Maximizing your deductions at tax time will save you a ton of money, but in order to do that, you’ll need the best mileage tracking app. We tried all of the top mileage tracking apps, and all of our favorites are listed below. Mileage trackers are helpful for rideshare drivers and food delivery service workers as well!
Why Use a Mileage Tracking App?
New for mid-2022: The IRS announced a mileage rate increase for the remainder of 2022 (the final 6 months of 2022). The standard mileage rate for business travel will be 62.5 cents per mile.
And since rideshare drivers are independent contractors and most will take the Standard Mileage Deduction each year, it’s important to track these miles in a way that is IRS compliant.
People working gig jobs like Uber often put as much as 1000 business miles a week on their vehicle so keeping accurate track of these miles is extremely important. Plus, as long as you’re making trips for work purposes, you can deduct business mileage.
Curious as to what mileage you can actually deduct? Take a look at our video on mileage deduction below:
Miles you can deduct include:
- Picking up and dropping off riders
- Delivery runs
- Grocery pick ups and drop offs with Instacart
If you drive for Uber or Lyft full time and put 50,000 miles a year on your vehicle, that would translate to a $28,000 deduction on their Schedule C (2021 numbers), vastly lowering your tax liability for Federal, State, and SECA taxes. Translation: you’ll pay a lot less in taxes if you do a great job tracking ALL your miles using a mileage tracker!
While Uber and Lyft do provide you with a mileage total on your tax summary at the end of the year, they’re not tracking all your rideshare miles especially if you drive for both apps and tend to switch often.
Since you can deduct mileage, you’ll want to track every single mile that you drive for each company. You should also track miles that are outside of rideshare driving but related to you driving for Uber or Lyft, as well as the apps listed on our best food delivery services to work for.
For example, track your mileage when you drive to a local Greenlight Hub, when you go to Best Buy to get a dash cam, or when you’re getting a car wash.
5 Best Mileage Trackers
Now that you understand just why mileage tracking is so important, regardless of if you drive for Uber, Lyft or another company or drive delivery for Instacart, DoorDash, etc., it’s time to break down your best mileage tracker app options.
All of the mileage tracking apps listed below are available for Android and iOS. And the apps below were chosen for their features, accuracy, mobile data usage, user interface, and cost. The RSG team tested them in March 2021.
Some of the links listed below are affiliate links, so if you use our link and download the app or sign up for mileage tracking, we may receive a commission.
This is a great way to support the site as some of the apps like Stride Tax are free to you and we receive a small commission if you use our link, so win-win!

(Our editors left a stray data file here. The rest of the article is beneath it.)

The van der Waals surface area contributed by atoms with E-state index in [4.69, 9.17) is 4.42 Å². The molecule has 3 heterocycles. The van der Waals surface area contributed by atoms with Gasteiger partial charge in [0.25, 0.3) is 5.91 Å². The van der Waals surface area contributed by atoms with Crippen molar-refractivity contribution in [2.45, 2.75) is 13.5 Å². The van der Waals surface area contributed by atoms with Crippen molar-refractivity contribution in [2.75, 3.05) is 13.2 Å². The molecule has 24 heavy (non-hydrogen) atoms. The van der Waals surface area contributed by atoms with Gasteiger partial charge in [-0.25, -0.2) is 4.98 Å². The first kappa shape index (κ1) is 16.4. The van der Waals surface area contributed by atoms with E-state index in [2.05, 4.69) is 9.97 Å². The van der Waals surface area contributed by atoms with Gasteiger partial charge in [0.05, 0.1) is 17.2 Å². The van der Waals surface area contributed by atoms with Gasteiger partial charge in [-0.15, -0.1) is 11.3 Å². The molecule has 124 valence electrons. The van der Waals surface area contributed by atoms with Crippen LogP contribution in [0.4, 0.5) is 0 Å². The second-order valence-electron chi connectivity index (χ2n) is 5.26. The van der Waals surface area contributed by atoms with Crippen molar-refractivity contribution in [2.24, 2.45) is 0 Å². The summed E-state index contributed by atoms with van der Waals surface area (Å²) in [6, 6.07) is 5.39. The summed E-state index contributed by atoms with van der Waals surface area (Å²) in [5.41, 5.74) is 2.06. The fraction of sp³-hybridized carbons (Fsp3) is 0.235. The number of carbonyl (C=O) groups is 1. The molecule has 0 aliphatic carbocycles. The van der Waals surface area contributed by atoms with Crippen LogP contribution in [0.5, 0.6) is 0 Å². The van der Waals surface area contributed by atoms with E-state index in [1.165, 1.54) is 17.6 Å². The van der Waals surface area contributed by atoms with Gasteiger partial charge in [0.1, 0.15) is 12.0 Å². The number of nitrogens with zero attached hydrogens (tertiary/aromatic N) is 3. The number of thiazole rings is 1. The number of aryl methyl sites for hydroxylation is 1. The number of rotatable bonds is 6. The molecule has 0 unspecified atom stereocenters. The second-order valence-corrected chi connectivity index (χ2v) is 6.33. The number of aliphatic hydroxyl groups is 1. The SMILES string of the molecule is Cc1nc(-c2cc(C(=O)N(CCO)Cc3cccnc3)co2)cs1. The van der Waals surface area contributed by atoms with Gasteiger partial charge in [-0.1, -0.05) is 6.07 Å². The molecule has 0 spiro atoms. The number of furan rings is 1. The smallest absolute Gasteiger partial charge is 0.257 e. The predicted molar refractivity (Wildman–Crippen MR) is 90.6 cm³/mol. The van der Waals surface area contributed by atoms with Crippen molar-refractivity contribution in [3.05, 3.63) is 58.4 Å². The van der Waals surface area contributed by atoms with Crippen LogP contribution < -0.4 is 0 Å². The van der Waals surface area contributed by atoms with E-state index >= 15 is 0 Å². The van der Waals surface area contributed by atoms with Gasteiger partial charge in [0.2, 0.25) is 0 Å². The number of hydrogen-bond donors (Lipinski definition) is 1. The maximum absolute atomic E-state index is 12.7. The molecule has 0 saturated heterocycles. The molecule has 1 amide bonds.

Stride is a free mileage and expense-tracking app that works in conjunction with Stride’s other services, like health insurance and tax-prep assistance. In addition to offering portals to Stride’s other products, it offers a mileage and expense-tracking function.
I was able to download and install the app easily and quickly with both my iPhone 11 and a Galaxy Android tablet. It’s a simple and clear app, and it offers enough features—mileage and expense tracking—to keep it worth using.
Stride is also free—you can record unlimited trips. The only downside? You have to open the app and manually start and end each trip—you can’t link it to the gig companies or have it use your device’s motion sensors to do it automatically. Bummer. At least you can link it to your bank securely through Plaid and help track expenses.
Accuracy was as good as my car’s odometer, if not better—all these apps use GPS (or Uber/Lyft data)–certainly good enough for an IRS auditor.
I think Stride’s a good app, well designed and intuitive to use…but—and as they used to say about J-Lo, it’s a big but—the manual trip-recording thing is a big turn-off for me. I’d either forget to use it, or forget to turn it off, or just be too busy with all the other apps we have manage as gig workers. But if you can handle that, go for it.
Here’s what Stride looks like in action:
What is it with these start-ups? Do they get charged extra for using too many vowels? Anyway, like almost everyone, Hurdlr offers its expense/mileage tracking app on the “freemium” model—start out with the limited-feature free version, get hooked and upgrade to the $60/year or $8/month “Premium” plan and take advantage of expanded features.
The Free plan offers enough for a simple operation like an Uber driver or Instacart shopper. It automatically detects trips and lets you link your bank and credit-card account so you can download transactions and categorize them for expenses. I liked the Tinder-like swiping system to categorize trips for Uber, Lyft or any other business you may be in (there’s an option to create custom business, like “freelance writing” or “raising polecats in my bathtub”).
Even the free version, on both Android and iOS, were easy to install and get started with. Once logged on, I really liked all the free features and ease of use of its Tinder-like swiping system (it made me want to get a Tinder account, but…you know…the wife…) to categorize trips for Uber, Lyft or any other business you may be in, including categories you can create, like “freelance writing” or “bathtub polecat rancher.”
Related article: What to do if you forgot to track mileage last year
Accuracy for Hurdler was just fine, coming within one percent of Google maps, and far more accurate than my car’s odometer.